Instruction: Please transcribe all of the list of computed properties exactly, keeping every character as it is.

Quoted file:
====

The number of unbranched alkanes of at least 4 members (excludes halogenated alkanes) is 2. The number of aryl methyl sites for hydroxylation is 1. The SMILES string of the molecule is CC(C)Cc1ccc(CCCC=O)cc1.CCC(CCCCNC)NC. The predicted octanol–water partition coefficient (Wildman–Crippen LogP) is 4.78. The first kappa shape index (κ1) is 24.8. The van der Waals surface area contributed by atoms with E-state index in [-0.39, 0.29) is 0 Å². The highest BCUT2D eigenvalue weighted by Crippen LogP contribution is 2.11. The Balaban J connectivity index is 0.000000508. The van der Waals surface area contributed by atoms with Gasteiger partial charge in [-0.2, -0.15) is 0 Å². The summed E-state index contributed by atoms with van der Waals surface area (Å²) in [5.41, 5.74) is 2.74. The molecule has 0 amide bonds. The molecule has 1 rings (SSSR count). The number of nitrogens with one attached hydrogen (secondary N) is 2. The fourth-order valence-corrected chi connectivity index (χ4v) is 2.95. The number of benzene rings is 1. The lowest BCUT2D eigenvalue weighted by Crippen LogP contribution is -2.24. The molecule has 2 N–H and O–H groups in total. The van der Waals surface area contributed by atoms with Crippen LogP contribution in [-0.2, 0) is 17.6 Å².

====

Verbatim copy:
The number of unbranched alkanes of at least 4 members (excludes halogenated alkanes) is 2. The number of aryl methyl sites for hydroxylation is 1. The SMILES string of the molecule is CC(C)Cc1ccc(CCCC=O)cc1.CCC(CCCCNC)NC. The predicted octanol–water partition coefficient (Wildman–Crippen LogP) is 4.78. The first kappa shape index (κ1) is 24.8. The van der Waals surface area contributed by atoms with E-state index in [-0.39, 0.29) is 0 Å². The highest BCUT2D eigenvalue weighted by Crippen LogP contribution is 2.11. The Balaban J connectivity index is 0.000000508. The van der Waals surface area contributed by atoms with Gasteiger partial charge in [-0.2, -0.15) is 0 Å². The summed E-state index contributed by atoms with van der Waals surface area (Å²) in [5.41, 5.74) is 2.74. The molecule has 0 amide bonds. The molecule has 1 rings (SSSR count). The number of nitrogens with one attached hydrogen (secondary N) is 2. The fourth-order valence-corrected chi connectivity index (χ4v) is 2.95. The number of benzene rings is 1. The lowest BCUT2D eigenvalue weighted by Crippen LogP contribution is -2.24. The molecule has 2 N–H and O–H groups in total. The van der Waals surface area contributed by atoms with Crippen LogP contribution in [-0.2, 0) is 17.6 Å².